Published August 1, 2018

What Would Happen if Leaders Took a Different Approach to the Summit?

George T. Cook is an institutional consulting director responsible for shaping strategic policy in market trends. He has been attending The Global Leadership Summit for 15 years. “The Summit offers some of the best leadership principles and has impacted the way I think about leadership,” he says.

Recently, George was interviewed on the Salem Radio Network, and asked about how the Summit has impacted his life.

“I asked myself why I wasn’t bringing all my clients to the event?”

Years ago, he says he only invited pastors and friends to attend the Summit, until the year he invited one of his clients—the CEO of a large, national company. The CEO attended and was “blown away.” George has seen the Summit through a different lens ever since.

“I asked myself why I wasn’t bringing all my clients to the event?”

George has taken steps to make sure others can benefit from the GLS.

Now, he brings approximately 350 to the live event.

He put together teams of business leaders and clients from different industries with different faith backgrounds. They sit together, have lunch and dinner together, spend time during breaks together—processing what they’re learning.  At first the teams were small—10-12 people. Now, he brings approximately 350 to the live event, and in many cases, he has paid for their registrations himself.

George said that most of those who attend don’t want to keep this to themselves. They say if their boss or team could participate in this, things at work might be different. Most who attend want to come back—and bring a team. And most do.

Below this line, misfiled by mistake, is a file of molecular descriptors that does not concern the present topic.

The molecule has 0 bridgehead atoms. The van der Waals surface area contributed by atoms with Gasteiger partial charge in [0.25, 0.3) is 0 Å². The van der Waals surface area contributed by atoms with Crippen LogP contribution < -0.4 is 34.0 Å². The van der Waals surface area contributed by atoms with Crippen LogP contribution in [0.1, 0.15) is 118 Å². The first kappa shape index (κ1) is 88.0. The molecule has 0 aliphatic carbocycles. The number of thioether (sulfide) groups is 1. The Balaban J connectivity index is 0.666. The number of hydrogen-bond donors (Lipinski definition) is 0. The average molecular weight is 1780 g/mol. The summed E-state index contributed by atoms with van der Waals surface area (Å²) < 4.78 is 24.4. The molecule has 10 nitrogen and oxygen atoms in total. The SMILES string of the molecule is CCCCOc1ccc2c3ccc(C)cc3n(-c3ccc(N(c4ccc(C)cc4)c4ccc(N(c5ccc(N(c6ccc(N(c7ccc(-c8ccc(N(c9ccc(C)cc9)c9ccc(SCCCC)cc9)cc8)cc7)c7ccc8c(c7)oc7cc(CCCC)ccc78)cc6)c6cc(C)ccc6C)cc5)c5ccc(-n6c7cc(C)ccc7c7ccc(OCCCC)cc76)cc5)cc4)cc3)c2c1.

As George has witnessed the effect of the Summit on people he knows, his vision for what could happen at the Summit has grown to include reaching those who are far from Christ. “I wonder what would happen if someone challenged pastors’ marketplace leaders to bring a seeker with them?” he asks. “It might change everything.”

Recently, he says he was with president of a large evangelistic movement who wanted to put together a global gathering of workplace and ministry leaders to figure out how to reach the world through lay leaders. “I asked him to give me the names of 5 North American business leaders who are trained and supported by their church to have an effective marketplace ministry. He couldn’t name five. How many pastors could?

Marketplace leaders are encouraged to invite their seeker friends to church, but most of those friends aren’t interested in church. They are interested in becoming better leaders and motivators and communicators. And the Summit is neutral ground.  “They would love the GLS!” says George.

What would change if we started expanding our thinking about the Summit?

What would happen if we had a 50-50 mix from each church represented? Half figuring out how to lead the operations of the church and half figuring out how to help their leaders engage the Kingdom in the marketplace?

“Everywhere I go, I share with my cohorts that the Summit is the easiest place to invite a Seeker and an easy way to bridge the conversation between the secular world and the plan of God for our planet,” says George.

What do you suppose might happen if this idea caught fire?

About the Author(s)
Global Leadership Network

Global Leadership Network

GLN Staff Writer

The Global Leadership Network is a community committed to learning from each other and using our influence to accomplish God’s purposes on earth. No matter where your influence is, when you commit to grow your leadership, everyone around you wins—businesses work for good, communities are transformed and churches thrive! Both global and diverse, our network includes partners in 1,400+ cities and 135+ countries. We are committed to deliver fresh, actionable and inspiring leadership content both at The Global Leadership Summit, and year-round through our digital platforms.

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